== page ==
A brief article on the Washington University in Saint Louis website discusses how left-handed pitchers and hitters have a distinct advantage in the game of baseball.
This is probably not surprising news to most readers of this site, but the math has been done, and despite roughly 90% of the adult population being right-handed, about 25% of professional baseball players are left-handed. Two and a half times the national average is no joke.
Statistics brought out in the article to support the thesis that baseball favors lefties include the fact that 59 of the 138 hitters enshrined at the baseball hall of fame are lefties. That’s nearly 43%.
When the eight switch-hitters are added to the tally, the percentage rises to 49.
The number of lefty pitchers in the hall of fame was 21% of the total, which isn’t nearly as impressive as the hitters, but still twice the left-handedness rate of the general population.
The reasons given for the disadvantages experienced by righties are many. From a right-handed hitter’s perspective, first of all, southpaw pitchers are few and far between, so the unfamiliarity of the pitching motion probably hurts the hitters in that situation. The advantage is probably greatest in little league and pre-university baseball.
That said, the southpaw’s advantage is assumed to dissipate at higher levels due to the fact that right-handed batters have more experience against them and are able to see the ball slightly better against a lefty because the batter is not required to turn his head so much to see the pitcher’s release.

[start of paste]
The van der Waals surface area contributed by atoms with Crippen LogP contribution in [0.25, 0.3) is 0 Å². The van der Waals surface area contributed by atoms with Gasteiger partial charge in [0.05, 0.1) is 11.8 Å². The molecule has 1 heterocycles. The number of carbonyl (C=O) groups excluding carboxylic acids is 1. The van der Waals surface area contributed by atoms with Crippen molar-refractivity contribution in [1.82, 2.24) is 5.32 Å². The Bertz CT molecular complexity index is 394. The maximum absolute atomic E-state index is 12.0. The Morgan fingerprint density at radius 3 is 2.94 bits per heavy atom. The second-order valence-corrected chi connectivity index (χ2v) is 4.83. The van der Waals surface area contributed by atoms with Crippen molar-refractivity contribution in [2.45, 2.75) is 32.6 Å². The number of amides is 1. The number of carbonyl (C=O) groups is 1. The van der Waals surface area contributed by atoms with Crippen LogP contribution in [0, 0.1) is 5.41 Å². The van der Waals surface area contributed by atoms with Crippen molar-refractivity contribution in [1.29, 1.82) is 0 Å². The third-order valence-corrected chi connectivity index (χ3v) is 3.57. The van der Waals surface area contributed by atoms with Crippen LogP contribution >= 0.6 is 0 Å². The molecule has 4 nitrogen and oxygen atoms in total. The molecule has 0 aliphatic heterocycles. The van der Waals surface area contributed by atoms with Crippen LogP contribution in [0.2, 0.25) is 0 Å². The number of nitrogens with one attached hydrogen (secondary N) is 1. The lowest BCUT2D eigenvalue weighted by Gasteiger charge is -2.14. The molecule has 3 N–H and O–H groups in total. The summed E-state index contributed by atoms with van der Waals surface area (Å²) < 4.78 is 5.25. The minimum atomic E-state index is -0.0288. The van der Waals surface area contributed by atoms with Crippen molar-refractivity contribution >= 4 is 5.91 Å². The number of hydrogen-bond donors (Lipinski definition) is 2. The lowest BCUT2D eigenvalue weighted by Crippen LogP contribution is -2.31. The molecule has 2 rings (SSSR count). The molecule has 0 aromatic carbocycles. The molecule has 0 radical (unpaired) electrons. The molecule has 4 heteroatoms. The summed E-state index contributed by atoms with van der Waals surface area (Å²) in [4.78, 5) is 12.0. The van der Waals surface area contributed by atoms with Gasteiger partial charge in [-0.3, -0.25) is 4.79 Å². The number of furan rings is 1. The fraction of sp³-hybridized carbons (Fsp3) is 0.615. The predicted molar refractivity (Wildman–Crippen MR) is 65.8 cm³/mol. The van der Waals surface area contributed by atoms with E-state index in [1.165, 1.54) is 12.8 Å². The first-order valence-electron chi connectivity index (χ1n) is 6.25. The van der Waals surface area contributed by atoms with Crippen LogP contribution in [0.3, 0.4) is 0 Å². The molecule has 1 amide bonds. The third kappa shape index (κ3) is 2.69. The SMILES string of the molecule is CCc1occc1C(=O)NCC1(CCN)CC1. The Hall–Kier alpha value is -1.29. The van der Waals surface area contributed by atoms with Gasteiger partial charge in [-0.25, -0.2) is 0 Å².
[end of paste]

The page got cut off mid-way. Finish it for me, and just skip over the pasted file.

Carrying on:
Right-handed hitters, at the professional level at least, hit better against left-handed pitchers than against the more predominant right-handed pitchers. Left-handed batters, due to being able to pick up the ball more easily, have a relative advantage when facing right-handed pitchers. Because 75% of pitchers at the pro level are right-handed, left-handed batters have a natural match-up advantage most of the time.
Left-handed batters also have a roughly 5.5 foot advantage in terms of their proximity to first base. Additionally, a lefty’s swing-generated momentum will carry them towards first base while a righty’s will pull them towards third. This means that lefties reach first base about a sixth of a second faster than right-handed batters. In other words, it’s easier for them to beat the throw to first base.
All of the numbers crunched in this study were for MLB, but it’s easy to see how they can be validated by a casual look at the success stories here in NPB.
As of games played July 12th, 2008 in the Central League, five of the top ten batters (statistical rankings) are left-handed hitters. The same is true for the Pacific League standings (Chiba’s Nishioka is a switch-hitter).
Furthermore, when looking at the Japanese players that have gone on to play professional baseball in North America, big names like Ichiro (lefty), Hideki Matsui (lefty), Kaz Matsui (switch hitter), Akinori Iwamura (lefty) and Kousuke Fukudome (lefty) all come to mind.
This is, of course, not to say that right-handed pitchers and hitters can not also be outstanding baseball players. Yomiuri’s Alex Ramirez, Yokohama’s Seiichi Uchikawa, Seibu’s Hiroyuki Nakajima and Rakuten’s Rick Short are all righties.
As for the Tokyo Yakult Swallows, several members of the first team that play regularly are left-handed hitters. Norichika Aoki, Aaron Guiel, Shinichi Takeuchi, Yuuichi and Kazuki Fukuchi (switch-hitter) all bat left-handed. Interestingly enough, they are also all outfielders.